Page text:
What is Residential Landscape Ecology?

What is Residential Landscape Ecology?

Recently, I watched what I believe to be a red-shouldered hawk dive into a tree, catch a squirrel, and fly away with another hawk to enjoy their meal. Witnessing this event was amazing. We see these events on nature shows about far off wild places. However, this event happened in my front yard in Gainesville, FL. I have also observed snakes in my yard, including a black racer and a rat snake whose attempts to catch birds while dangling 25 feet up in a tree was a true delight to watch. Finally, barred owls live in my neighborhood, as do many plant species, some native, some exotic, some invasive, some purposefully planted, and some established by chance. These experiences and observations make me think about how little we (myself included) really know about the ecology of where we live. We now live in a time where, thanks to easy media access, people can identify species from far off places more easily than those living in their own yards. This seems tragic.

Similar but Still Great Ecological Diversity

Urban ecosystems can be quite similar when compared across large distances. For instance, hydrology in Phoenix Arizona and Miami Florida are more similar to each other than to nearby ecosystems. This similarity is shocking considering that one city is in a desert and the other a tropical climate. Nevertheless, one only needs to walk around a given neighborhood or visit different neighborhoods to see great ecological variability. For instance, people manage the plants that occur intentionally or unintentionally in their yards quite differently. Variation in yard management is but one factor that causes the ecology of residential landscapes to vary from place to place. This “spatial heterogeneity” is understudied and underappreciated. This lack of understanding about the ecology in residential landscapes and the degree to which it differs from place to place motivates my lab’s work.

Goals and Aims of the Residential Landscape Ecology Lab

My lab is named “the Residential Landscape Ecology (RLE) Lab”. The overarching goal of my lab is to quantify spatial ecological patterns and their causes within and around residential landscapes, and determine how these patters affect ecological processes and ecosystem services. Ecosystem services are defined as the direct benefits that humans receive from nature. Some examples include, cooling from shade, decreases in arthropod pests, and improvements to soil fertility or water quality. This understanding is critical considering that residential landscapes are the most rapidly expanding land cover type in the USA. Furthermore, we are just beginning to realize the high levels of biodiversity that urban ecosystems can support and the potential utility of urban ecosystems for regional conservation efforts. With these considerations in mind, the two main aims the RLE lab are:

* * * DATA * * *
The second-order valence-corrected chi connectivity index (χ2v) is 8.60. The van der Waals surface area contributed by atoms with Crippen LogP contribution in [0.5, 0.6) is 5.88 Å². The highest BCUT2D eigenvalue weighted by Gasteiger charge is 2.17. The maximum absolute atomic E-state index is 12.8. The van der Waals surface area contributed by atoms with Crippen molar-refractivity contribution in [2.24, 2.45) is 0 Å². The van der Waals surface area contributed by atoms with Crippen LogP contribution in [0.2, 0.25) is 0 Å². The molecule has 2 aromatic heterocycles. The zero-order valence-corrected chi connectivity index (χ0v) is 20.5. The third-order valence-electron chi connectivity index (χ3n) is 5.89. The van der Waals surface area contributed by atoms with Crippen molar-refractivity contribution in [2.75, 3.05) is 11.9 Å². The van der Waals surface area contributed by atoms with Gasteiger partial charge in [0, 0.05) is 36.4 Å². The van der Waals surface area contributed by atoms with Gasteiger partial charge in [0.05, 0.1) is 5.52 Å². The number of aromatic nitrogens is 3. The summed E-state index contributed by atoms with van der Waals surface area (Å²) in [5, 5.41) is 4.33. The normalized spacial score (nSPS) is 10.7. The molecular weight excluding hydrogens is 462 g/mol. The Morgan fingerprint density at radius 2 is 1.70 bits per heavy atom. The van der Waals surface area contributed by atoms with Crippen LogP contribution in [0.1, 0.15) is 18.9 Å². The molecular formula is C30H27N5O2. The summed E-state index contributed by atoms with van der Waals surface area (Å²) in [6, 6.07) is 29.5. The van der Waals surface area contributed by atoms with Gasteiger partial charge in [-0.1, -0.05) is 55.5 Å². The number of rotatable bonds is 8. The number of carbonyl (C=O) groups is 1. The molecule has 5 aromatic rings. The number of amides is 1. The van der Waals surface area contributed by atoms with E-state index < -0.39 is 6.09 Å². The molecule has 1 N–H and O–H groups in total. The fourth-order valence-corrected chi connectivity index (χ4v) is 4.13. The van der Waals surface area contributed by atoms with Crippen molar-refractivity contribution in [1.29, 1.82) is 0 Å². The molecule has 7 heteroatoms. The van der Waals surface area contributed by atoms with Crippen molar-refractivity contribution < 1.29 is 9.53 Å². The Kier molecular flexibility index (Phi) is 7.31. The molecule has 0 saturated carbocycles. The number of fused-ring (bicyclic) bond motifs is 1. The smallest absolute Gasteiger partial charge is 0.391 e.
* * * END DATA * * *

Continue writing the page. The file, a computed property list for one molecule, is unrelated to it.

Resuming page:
Aim 1: Increase the understanding of the ecology found within residential landscapes and about the ecosystem services that these landscapes provide

Aim 2: Contribute to the design, construction, and management of residential landscapes that exhibit greater ecological functionality and provide greater levels of ecosystem services

Wilmot Gardens at UF. One of our study sites for investigating how structural complexity, diversity, and landscape context of ornamental gardens affect arthropod pests abundance
One of the many isolated wetlands found within Gainesville, FL.
Ornamental plants along a stormwater pond bank aimed at improving water quality


Current Projects

Currently my lab is working on the ecology of designer and engineered ecosystems, specifically ornamental gardens and stormwater ponds. We are investigating: (a) how structural complexity, biodiversity, and landscape context of ornamental gardens affect their resistance to arthropod pests, (b) the effects of stormwater ponds on the plant communities of nearby isolated wetlands and species movement, and (c) the effects of ornamental plantings in stormwater ponds on nutrient removal from stormwater runoff. We are also interested in the effects of landscaping plant species choice on the spread of invasive plants and how causes of ecological variability change across spatial scales.

Please contact my lab if these topics interests you. We are also interested in learning about your own work on the ecology of residential and urban landscapes. Finally, we would love to hear stories about the exciting nature encounters that you experience in your neighborhoods. I hope this post makes people reflect upon and appreciate the diversity of life that surrounds them every day within their own yards and neighborhoods.


Posted: September 27, 2018

Category: Conservation, HOME LANDSCAPES, Invasive Species, NATURAL RESOURCES, UF/IFAS Extension, UF/IFAS Research, Wildlife
Tags: Designer Ecosystems, Engineered Ecosystems, Landscape Ecology, Neighborhood Ecology, Ornamental Gardens, Residential Landscape Ecology Lab, Residential Landscapes, School Of Forest Resources & Conservation, School Of Forest Resources And Conservation, Sfrc, SHED, Urban Ecology

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